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BSA News

Jun 29, 2023

WDC Study Details New Flood Protection Plan for Downtown Waterfront

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Fort Point Channel waterfront by BSA headquarters.

Photo by Keith Supko.

Anyone questioning the BSA's commitment to combating climate change would be well advised to consult the recently released Conceptual District Protection and Resiliency Plan. As the final report of the Climate Resilience Task Force of the Wharf District Council (WDC), it covers the coastal region from Christopher Columbus Park to the Congress Street bridge, adjacent to BSA headquarters, and inland along Congress Street to Faneuil Hall Marketplace. Culminating a project begun in 2019, the report presents a sobering account of the effects of climate change, proposes engineering solutions beyond a property-by-property approach, and estimates an at least $877 million cost to construct barriers and other infrastructure to protect against a one percent flood event, also known as a 100-year flood.

“The WDC report provides much greater detail about the kinds of solutions needed to protect not only the downtown waterfront, but also the Rose Kennedy Greenway, several historic properties, and parts of the financial district. The study illuminates the importance of getting property owners to work together across property boundaries in order to provide a continuous line of defense,” said BSA board member Bud Ris, who has been involved with the Climate Ready Boston project since its inception.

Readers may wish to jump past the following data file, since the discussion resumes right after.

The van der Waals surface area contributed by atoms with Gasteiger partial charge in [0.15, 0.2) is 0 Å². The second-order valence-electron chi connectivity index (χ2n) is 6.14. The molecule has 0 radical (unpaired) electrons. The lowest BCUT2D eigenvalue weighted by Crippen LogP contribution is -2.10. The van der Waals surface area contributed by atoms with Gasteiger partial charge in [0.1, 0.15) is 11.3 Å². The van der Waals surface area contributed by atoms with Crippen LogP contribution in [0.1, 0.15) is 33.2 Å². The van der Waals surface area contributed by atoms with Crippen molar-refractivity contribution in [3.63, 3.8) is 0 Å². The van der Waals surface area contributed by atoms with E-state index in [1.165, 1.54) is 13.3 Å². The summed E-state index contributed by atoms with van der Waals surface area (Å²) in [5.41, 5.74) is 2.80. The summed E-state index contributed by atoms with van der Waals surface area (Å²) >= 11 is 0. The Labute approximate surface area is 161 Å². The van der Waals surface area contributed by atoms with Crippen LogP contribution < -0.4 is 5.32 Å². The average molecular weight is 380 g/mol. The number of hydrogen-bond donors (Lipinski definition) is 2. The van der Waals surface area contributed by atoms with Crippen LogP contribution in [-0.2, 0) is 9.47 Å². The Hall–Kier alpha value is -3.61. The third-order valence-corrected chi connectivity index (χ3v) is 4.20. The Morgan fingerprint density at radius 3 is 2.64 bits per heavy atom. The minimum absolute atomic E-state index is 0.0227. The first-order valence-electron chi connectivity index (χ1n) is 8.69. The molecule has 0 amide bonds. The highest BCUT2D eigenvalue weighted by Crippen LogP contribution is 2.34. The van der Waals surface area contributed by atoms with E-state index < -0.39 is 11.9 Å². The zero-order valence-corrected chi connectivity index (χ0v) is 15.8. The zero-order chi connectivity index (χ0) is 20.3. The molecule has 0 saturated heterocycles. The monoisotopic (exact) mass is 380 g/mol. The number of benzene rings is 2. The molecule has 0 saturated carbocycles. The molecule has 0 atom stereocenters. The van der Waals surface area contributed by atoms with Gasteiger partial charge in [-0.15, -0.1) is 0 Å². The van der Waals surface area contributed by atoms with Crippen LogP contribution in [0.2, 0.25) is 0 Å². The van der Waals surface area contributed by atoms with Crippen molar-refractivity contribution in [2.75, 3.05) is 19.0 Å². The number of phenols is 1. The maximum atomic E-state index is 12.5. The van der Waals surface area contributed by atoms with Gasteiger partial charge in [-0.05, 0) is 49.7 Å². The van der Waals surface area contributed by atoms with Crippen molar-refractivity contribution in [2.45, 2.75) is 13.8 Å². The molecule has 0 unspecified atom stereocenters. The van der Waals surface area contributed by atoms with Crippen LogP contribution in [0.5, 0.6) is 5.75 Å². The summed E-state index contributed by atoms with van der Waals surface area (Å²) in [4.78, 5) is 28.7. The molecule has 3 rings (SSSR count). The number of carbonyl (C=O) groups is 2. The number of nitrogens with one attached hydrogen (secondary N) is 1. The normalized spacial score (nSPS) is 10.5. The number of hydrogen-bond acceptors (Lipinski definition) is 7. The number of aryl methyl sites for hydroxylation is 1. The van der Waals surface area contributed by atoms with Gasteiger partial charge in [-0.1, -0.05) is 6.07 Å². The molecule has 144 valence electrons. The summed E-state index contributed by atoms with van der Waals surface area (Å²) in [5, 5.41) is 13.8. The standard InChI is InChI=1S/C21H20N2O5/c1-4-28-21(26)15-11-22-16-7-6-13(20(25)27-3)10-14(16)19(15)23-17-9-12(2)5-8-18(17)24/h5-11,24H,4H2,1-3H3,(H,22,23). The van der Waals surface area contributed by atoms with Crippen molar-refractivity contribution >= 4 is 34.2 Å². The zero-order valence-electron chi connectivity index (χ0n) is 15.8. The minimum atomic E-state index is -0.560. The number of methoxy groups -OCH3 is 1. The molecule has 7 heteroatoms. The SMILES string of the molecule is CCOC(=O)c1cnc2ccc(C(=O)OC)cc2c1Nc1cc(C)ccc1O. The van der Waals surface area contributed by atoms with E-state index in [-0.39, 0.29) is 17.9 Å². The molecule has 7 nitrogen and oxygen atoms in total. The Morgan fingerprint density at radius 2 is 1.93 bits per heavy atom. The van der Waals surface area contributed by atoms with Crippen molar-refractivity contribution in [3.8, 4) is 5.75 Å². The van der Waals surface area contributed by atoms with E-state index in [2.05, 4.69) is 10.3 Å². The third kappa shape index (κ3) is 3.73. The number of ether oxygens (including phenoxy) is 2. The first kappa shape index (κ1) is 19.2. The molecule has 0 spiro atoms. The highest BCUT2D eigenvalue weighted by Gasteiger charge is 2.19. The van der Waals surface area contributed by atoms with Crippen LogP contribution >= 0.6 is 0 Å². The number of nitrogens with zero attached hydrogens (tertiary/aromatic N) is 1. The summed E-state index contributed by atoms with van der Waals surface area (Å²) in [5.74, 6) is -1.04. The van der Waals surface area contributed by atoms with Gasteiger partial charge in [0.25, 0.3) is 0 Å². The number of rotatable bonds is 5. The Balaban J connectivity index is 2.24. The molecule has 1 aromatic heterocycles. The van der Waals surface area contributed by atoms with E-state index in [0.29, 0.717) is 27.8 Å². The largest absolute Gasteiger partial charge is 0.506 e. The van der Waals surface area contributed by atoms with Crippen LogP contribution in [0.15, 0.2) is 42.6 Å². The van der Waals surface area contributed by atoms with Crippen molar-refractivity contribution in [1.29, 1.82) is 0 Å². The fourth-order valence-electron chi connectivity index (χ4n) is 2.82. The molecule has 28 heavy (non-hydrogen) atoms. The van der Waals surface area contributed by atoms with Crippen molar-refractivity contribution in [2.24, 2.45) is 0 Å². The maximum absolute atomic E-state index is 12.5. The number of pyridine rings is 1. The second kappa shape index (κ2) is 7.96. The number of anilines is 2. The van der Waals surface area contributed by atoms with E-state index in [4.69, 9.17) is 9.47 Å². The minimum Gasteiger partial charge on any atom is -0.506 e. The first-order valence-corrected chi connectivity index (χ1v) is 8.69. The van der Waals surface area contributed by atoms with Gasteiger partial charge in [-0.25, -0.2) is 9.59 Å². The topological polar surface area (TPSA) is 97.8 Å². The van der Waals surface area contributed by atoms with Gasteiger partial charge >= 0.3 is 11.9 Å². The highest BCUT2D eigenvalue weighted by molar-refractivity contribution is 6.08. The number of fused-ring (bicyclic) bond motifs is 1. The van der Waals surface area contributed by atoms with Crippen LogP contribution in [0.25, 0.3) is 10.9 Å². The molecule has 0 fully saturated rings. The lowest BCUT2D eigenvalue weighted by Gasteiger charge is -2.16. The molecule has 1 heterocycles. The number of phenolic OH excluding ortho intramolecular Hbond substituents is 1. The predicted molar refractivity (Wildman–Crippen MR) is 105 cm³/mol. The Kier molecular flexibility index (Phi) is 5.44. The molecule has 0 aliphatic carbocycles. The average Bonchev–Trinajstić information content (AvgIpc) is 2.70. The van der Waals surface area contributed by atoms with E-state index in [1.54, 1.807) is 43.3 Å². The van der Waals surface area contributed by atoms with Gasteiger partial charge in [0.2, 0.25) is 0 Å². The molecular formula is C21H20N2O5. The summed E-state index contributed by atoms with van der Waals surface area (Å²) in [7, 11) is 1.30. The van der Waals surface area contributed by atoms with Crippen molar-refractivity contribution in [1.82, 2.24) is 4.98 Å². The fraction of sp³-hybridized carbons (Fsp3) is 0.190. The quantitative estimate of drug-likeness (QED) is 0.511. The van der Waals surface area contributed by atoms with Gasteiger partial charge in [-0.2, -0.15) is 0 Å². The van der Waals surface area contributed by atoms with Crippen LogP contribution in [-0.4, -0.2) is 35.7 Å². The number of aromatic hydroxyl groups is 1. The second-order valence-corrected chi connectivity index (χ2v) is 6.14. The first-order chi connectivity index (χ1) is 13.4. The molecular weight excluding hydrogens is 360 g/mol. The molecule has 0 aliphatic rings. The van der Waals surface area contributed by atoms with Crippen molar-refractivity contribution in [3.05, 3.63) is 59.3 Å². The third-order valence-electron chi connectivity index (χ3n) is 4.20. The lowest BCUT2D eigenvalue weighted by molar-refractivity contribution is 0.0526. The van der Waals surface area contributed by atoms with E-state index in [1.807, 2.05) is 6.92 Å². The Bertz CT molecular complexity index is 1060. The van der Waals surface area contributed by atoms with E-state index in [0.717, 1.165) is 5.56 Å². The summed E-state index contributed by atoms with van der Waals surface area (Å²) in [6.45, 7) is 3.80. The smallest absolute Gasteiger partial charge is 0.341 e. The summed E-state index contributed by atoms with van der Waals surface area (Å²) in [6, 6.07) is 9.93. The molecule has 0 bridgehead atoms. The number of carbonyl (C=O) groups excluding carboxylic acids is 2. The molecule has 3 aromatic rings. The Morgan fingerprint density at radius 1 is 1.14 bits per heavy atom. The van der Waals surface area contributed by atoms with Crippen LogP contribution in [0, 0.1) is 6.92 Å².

With funding from the state and district property owners, the WDC report builds on such past climate initiatives as 2016's Climate Ready Boston and the 2020 Coastal Resilience Solutions for Downtown Boston and North End. Transcending initiatives focused on individual properties, the 2023 report breaks the district into six geographic divisions and proposes specific engineering solutions that can integrate with larger citywide plans. Based on analysis from engineering consultant Arup, Inc., it recommends a range of infrastructure upgrades and additions—including seawalls, elevated harbor walks, stormwater storage and drainage tanks, and living shorelines—to be deployed in phased construction. The overall project is estimated to cost up to $1.2 billion and to save $3.9 billion in losses.

The WDC report also echoes earlier mitigation initiatives. The 2015 Boston Living With Water design competition—a partnership between the City of Boston, The Boston Harbor Association, and the BSA—yielded creative proposals for protecting a single building, a neighborhood, and a key element of city infrastructure . To date, however, very little construction has commenced on comprehensive solutions commensurate with the challenges detailed in the WDC report.

The final report is available on the WDC website as a complete report or an executive summary.

Additional coverage can be found in Banker and Tradesman, Archinect, and The Boston Globe (paywall).